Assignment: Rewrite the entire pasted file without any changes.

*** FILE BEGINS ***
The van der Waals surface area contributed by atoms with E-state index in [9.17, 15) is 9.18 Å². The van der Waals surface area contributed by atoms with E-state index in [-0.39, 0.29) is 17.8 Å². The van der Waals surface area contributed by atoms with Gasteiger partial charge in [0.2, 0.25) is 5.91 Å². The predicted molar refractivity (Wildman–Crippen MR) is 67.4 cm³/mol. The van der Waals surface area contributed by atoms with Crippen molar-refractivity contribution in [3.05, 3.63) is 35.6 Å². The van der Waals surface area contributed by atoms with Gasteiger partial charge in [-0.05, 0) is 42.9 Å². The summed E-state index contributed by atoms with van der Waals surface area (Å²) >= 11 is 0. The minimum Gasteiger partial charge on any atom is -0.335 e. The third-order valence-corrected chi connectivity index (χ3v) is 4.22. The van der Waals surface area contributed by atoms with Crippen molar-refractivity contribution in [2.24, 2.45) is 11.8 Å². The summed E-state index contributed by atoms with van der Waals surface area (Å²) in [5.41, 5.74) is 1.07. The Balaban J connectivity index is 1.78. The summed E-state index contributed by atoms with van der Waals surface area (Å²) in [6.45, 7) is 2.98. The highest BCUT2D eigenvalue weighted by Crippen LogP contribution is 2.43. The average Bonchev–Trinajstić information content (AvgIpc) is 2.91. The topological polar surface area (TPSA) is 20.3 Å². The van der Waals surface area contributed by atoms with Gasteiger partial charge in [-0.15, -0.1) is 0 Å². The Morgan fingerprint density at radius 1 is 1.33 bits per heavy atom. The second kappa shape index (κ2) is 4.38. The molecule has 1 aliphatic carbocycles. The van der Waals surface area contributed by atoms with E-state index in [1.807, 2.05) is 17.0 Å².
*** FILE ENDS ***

The van der Waals surface area contributed by atoms with E-state index in [9.17, 15) is 9.18 Å². The van der Waals surface area contributed by atoms with E-state index in [-0.39, 0.29) is 17.8 Å². The van der Waals surface area contributed by atoms with Gasteiger partial charge in [0.2, 0.25) is 5.91 Å². The predicted molar refractivity (Wildman–Crippen MR) is 67.4 cm³/mol. The van der Waals surface area contributed by atoms with Crippen molar-refractivity contribution in [3.05, 3.63) is 35.6 Å². The van der Waals surface area contributed by atoms with Gasteiger partial charge in [-0.05, 0) is 42.9 Å². The summed E-state index contributed by atoms with van der Waals surface area (Å²) >= 11 is 0. The minimum Gasteiger partial charge on any atom is -0.335 e. The third-order valence-corrected chi connectivity index (χ3v) is 4.22. The van der Waals surface area contributed by atoms with Crippen molar-refractivity contribution in [2.24, 2.45) is 11.8 Å². The summed E-state index contributed by atoms with van der Waals surface area (Å²) in [5.41, 5.74) is 1.07. The Balaban J connectivity index is 1.78. The summed E-state index contributed by atoms with van der Waals surface area (Å²) in [6.45, 7) is 2.98. The highest BCUT2D eigenvalue weighted by Crippen LogP contribution is 2.43. The average Bonchev–Trinajstić information content (AvgIpc) is 2.91. The topological polar surface area (TPSA) is 20.3 Å². The van der Waals surface area contributed by atoms with Gasteiger partial charge in [-0.15, -0.1) is 0 Å². The Morgan fingerprint density at radius 1 is 1.33 bits per heavy atom. The second kappa shape index (κ2) is 4.38. The molecule has 1 aliphatic carbocycles. The van der Waals surface area contributed by atoms with E-state index in [1.807, 2.05) is 17.0 Å².